If you fall into any of the above categories—or if someone you see often does—you’ll want to take additional precautions to protect yourself and your loved ones. Just one of these things can make someone more susceptible to developing a more severe case of COVID-19, while two or more will compound risk.
Outside of health-related risk factors, there are also three risk-exposure factors outlined by the CDC to be aware of. Aside from this list, recent travel to a region or community that has strong sustained transmission is also a risk factor, but because the list of affected regions is changing rapidly, we recommend consulting the CDC site directly for the latest information on exposure and geographic risks.
Note: if you have had high- or medium-risk direct contact (as outlined by CDC) with someone who has COVID-19 it is recommended that you self-isolate and practice social distancing for 14 days, even if you have no symptoms.
If you have health risk factors, consult with your primary care doctor to determine if more specific protective measures need to be taken. This may include re-evaluating how you commute to work, reducing non-essential travel, exercising at home or in nature, and limiting large social gatherings. If there is sustained community transmission in your area it could mean staying home and limiting visitors. If you have exposure risk factors, the CDC recommends you take certain precautions to protect yourself and others—some even if you do not have any symptoms.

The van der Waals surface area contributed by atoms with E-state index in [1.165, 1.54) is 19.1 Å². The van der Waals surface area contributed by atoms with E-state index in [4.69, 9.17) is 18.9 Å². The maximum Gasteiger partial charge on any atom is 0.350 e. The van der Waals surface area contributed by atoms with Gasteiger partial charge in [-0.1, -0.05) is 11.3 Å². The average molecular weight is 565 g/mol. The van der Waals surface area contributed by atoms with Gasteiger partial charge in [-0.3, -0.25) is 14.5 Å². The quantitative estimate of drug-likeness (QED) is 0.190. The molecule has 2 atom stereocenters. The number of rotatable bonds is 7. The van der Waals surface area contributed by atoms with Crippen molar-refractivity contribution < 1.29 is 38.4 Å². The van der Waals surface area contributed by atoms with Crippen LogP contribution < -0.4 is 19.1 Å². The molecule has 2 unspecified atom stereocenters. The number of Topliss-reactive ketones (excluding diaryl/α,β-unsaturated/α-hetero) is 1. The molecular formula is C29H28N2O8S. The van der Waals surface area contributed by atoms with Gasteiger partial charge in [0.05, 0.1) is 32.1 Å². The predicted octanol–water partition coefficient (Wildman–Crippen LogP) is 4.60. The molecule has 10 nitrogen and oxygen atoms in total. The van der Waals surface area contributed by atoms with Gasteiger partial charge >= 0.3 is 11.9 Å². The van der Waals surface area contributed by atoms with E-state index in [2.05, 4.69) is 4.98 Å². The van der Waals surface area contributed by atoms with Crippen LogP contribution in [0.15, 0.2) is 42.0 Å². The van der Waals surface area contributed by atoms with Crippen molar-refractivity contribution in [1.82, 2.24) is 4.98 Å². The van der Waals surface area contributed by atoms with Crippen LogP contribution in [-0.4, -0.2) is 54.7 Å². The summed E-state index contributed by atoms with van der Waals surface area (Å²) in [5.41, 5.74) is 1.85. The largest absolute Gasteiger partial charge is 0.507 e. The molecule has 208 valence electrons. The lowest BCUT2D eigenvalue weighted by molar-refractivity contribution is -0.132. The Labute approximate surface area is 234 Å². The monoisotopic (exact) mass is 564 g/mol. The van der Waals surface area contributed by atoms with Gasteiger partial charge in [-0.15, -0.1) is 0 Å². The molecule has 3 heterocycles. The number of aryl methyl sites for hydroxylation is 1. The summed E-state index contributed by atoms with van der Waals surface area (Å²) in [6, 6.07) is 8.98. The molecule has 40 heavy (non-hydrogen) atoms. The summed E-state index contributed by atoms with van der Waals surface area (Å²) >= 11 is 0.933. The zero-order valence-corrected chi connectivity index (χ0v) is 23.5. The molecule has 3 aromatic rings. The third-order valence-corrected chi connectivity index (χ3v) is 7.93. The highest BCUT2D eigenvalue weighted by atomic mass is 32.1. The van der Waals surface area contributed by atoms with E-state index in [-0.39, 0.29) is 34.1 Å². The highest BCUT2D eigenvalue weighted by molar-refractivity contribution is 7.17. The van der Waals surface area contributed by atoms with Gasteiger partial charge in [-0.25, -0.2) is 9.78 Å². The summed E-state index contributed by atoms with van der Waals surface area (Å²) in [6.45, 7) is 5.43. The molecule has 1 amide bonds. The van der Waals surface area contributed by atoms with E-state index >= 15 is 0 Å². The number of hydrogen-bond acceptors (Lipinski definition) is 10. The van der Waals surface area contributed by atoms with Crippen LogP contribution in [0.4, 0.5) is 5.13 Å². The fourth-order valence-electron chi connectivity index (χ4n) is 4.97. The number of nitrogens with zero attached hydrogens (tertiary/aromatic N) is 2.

Remember—if you are feeling sick or develop a fever, stay home from work or school and contact your doctor. If you need to be evaluated, you may be able to do a video visit with your provider like we do at Parsley Health.
Video visits have several benefits. Namely: if you do not have coronavirus it reduces your risk of being exposed while going to the hospital and—if you have a mild case— online doctors’ visits allow you to rest and recover while reducing the risk of exposing others in your community. Maintaining regular contact with your doctor online will also allow you to decide when the timing is right to go to the hospital, should your condition become more severe.
Remember that symptoms of the common cold or seasonal flu can be similar to symptoms of coronavirus, which can make it difficult to determine what might be going on. We’ve put together information on some of the most common similarities and differences , but your primary care doctor can help evaluate you if you’re unsure.
We encourage anyone with signs of a respiratory infection or COVID-19 (fever, dry cough, and shortness of breath) to contact their primary care physician for guidance—if at all possible connect with your doctor online or by phone to reduce the risk of transmission. If you develop severe symptoms or are in the high-risk groups outlined above and develop shortness of breath, call 911 or go to the nearest emergency room after calling ahead for safe arrival instructions.
Dr. Tiffany Lester is a board-certified Integrative Medicine Physician who has practiced a holistic approach to health for over a decade. She is a graduate of the University of Cincinnati College of Medicine, where she completed her training in internal medicine. She also graduated from the Integrative Medicine Fellowship at the University of Arizona with Dr. Andrew Weil, and has extensive training in functional medicine through the Institute of Functional Medicine. Dr. Lester is also featured as a teacher for the Institute of Integrative Nutrition and regularly contributes to national wellness publications.